The Pacific Tsunami Warning Center issued a tsunami warning - its highest alert - for Hawaii, where incoming waves could cause damage along the coastlines across the island chain. A warning was also in effect for Guam, American Samoa and dozens of other Pacific islands.
The first waves were expected to arrive in Hawaii at 11:19 a.m. Saturday (4:19 p.m. EST).
The state planned to sound warning sirens statewide at 6 a.m. to alert residents and tourists of the incoming tsunami, said Shelly Ichishita, spokeswoman for state civil defense.
The Ewa Beach, Hawaii-based center called for "urgent action to protect lives and property" in Hawaii, which is among 53 nations and territories subject to tsunami warnings.
"The main thing is we want everyone to take this event seriously," said Charles McCreery, director of the center.
McCreery said he didn't know how big the waves will be, but he expected them to be the largest to hit Hawaii since 1964.
People in coastal areas, such as tourist-filled Waikiki, will then be instructions on a possible evacuation. The sirens will also be sounded again three hours prior to the estimated arrival time.
"If you're in an evacuation zone, police or civil defense volunteers would instruct you to evacuate, or instructions will come out over the radio and TV," she said.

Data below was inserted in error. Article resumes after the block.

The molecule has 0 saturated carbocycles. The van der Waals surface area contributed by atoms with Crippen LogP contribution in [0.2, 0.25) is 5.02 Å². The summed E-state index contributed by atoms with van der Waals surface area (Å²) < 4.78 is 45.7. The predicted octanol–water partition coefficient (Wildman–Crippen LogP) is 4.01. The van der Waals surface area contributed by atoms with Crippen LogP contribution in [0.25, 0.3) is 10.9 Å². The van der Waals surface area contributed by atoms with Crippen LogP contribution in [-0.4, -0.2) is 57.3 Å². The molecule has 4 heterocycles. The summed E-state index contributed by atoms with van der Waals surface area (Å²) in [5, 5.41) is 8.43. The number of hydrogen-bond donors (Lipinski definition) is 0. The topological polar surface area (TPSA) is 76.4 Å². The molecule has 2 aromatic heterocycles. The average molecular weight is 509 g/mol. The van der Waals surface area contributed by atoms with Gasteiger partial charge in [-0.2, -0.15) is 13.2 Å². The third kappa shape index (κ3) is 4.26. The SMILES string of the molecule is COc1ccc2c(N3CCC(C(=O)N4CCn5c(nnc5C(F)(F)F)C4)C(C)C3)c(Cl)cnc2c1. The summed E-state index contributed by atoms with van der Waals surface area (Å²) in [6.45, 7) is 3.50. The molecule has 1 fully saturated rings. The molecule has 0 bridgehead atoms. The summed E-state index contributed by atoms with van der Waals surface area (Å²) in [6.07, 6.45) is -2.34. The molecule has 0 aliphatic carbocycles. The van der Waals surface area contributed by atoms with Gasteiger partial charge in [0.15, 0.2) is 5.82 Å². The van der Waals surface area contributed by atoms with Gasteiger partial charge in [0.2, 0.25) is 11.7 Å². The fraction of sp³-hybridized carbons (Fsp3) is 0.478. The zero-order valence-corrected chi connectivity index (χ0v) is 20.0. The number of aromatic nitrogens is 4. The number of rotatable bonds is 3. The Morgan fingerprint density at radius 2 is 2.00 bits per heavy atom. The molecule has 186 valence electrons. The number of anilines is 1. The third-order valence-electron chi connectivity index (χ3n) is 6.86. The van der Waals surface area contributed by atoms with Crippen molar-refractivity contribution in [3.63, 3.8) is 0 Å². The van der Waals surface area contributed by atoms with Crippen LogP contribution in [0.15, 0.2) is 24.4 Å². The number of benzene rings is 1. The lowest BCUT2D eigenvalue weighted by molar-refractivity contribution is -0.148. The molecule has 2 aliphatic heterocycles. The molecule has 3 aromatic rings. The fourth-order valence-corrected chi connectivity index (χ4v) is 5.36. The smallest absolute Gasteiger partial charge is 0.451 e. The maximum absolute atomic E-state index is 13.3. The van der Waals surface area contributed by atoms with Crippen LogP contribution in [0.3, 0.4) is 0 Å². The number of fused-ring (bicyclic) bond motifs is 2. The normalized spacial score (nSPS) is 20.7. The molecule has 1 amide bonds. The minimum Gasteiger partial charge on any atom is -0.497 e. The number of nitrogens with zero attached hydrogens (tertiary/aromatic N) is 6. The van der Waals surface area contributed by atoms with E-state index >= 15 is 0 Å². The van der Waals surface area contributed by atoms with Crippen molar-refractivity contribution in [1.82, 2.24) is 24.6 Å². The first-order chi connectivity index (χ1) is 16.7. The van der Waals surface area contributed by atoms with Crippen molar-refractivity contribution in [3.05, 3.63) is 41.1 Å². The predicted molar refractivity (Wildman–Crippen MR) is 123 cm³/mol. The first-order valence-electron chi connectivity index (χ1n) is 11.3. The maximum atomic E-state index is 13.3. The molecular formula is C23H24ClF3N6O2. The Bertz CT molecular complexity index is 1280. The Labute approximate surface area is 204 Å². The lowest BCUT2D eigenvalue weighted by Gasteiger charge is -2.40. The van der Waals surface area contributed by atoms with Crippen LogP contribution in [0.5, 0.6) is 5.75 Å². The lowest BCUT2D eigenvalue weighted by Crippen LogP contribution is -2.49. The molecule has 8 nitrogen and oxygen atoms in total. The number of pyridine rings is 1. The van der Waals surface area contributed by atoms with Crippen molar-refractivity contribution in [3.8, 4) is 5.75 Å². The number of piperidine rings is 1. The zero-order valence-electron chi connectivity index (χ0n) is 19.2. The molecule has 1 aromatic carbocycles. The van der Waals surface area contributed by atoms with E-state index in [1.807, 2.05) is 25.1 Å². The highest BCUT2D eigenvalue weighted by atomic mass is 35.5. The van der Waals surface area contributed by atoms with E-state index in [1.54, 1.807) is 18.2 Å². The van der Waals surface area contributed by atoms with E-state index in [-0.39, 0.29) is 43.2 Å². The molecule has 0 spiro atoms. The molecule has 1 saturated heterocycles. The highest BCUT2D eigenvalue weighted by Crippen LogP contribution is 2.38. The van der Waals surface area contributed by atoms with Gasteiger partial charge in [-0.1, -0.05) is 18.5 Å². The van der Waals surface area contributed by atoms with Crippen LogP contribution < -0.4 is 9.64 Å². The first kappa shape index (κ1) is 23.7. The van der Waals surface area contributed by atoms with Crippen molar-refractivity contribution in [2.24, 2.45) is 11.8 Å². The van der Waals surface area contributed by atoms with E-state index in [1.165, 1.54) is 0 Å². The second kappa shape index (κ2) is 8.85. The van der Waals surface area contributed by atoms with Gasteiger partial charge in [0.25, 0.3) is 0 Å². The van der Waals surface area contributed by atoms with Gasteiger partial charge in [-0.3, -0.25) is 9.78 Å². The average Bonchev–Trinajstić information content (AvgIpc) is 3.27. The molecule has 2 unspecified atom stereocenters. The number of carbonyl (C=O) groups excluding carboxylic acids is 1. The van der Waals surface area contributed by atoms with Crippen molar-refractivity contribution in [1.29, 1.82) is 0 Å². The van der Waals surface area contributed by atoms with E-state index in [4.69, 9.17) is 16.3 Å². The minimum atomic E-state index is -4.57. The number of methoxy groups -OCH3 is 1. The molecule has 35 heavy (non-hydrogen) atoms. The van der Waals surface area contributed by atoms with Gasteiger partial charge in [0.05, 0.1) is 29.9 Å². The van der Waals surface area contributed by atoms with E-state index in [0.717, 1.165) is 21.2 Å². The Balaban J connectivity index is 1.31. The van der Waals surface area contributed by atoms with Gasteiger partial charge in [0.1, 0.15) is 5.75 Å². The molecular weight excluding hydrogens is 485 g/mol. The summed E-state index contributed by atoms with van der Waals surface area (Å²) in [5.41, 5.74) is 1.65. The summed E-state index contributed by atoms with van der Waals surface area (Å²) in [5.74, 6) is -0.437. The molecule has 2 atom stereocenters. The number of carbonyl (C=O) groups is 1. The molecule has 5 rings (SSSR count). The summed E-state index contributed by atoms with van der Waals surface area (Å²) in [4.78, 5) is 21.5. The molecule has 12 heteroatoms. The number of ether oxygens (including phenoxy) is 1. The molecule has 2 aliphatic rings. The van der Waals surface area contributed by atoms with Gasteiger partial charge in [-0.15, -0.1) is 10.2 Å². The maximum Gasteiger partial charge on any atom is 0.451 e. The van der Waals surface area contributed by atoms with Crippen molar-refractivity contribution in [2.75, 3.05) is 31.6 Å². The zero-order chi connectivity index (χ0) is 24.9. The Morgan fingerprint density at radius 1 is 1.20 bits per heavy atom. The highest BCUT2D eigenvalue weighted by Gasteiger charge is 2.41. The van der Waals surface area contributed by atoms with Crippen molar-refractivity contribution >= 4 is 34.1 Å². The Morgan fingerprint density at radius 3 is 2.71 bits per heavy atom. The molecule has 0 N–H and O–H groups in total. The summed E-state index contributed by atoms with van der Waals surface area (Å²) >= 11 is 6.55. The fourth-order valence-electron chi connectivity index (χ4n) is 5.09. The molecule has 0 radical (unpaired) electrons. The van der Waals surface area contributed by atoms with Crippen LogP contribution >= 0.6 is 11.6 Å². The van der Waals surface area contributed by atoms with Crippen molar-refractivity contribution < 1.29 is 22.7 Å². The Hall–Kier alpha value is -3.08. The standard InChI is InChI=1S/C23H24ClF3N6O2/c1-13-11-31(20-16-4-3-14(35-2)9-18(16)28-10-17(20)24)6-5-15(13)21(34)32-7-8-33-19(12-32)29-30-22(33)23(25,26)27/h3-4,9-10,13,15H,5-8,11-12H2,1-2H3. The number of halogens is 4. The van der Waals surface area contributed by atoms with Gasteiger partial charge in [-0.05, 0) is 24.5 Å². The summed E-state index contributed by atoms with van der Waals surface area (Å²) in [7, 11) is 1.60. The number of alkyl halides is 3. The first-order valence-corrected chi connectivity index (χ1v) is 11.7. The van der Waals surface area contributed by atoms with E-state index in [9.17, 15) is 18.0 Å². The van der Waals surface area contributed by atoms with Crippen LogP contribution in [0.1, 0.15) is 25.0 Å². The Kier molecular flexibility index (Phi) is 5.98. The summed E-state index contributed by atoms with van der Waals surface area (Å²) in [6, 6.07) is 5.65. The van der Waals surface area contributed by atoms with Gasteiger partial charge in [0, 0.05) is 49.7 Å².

If coastal areas are evacuated, visitors in Waikiki would be moved to higher floors in their hotels, rather than moved out of the tourist district, which could cause gridlock.
Ichishita said people who are not in evacuation zones to stay away from coastal areas.
Despite the incoming waves, the state was calm through the night with no signs of panic.
"We've got a lot of things going for us," McCreery said. "We have a reasonable lead time. The evacuation should all take place during daylight hours, and wave impact should be during daylight hours.
"We should be able to alert everyone in harm's way to move out of the evacuation zones."
"It's a heads up that there's been a tsunami event and it could affect the coasts later," Hirschon told CNN. "I don't think it will be updated to a warning."
The largest earthquake ever recorded struck the same area of Chile in 1960. The deadly wave that it caused raced across the Pacific and hit the Hilo area of the Big Island, where 61 people were killed.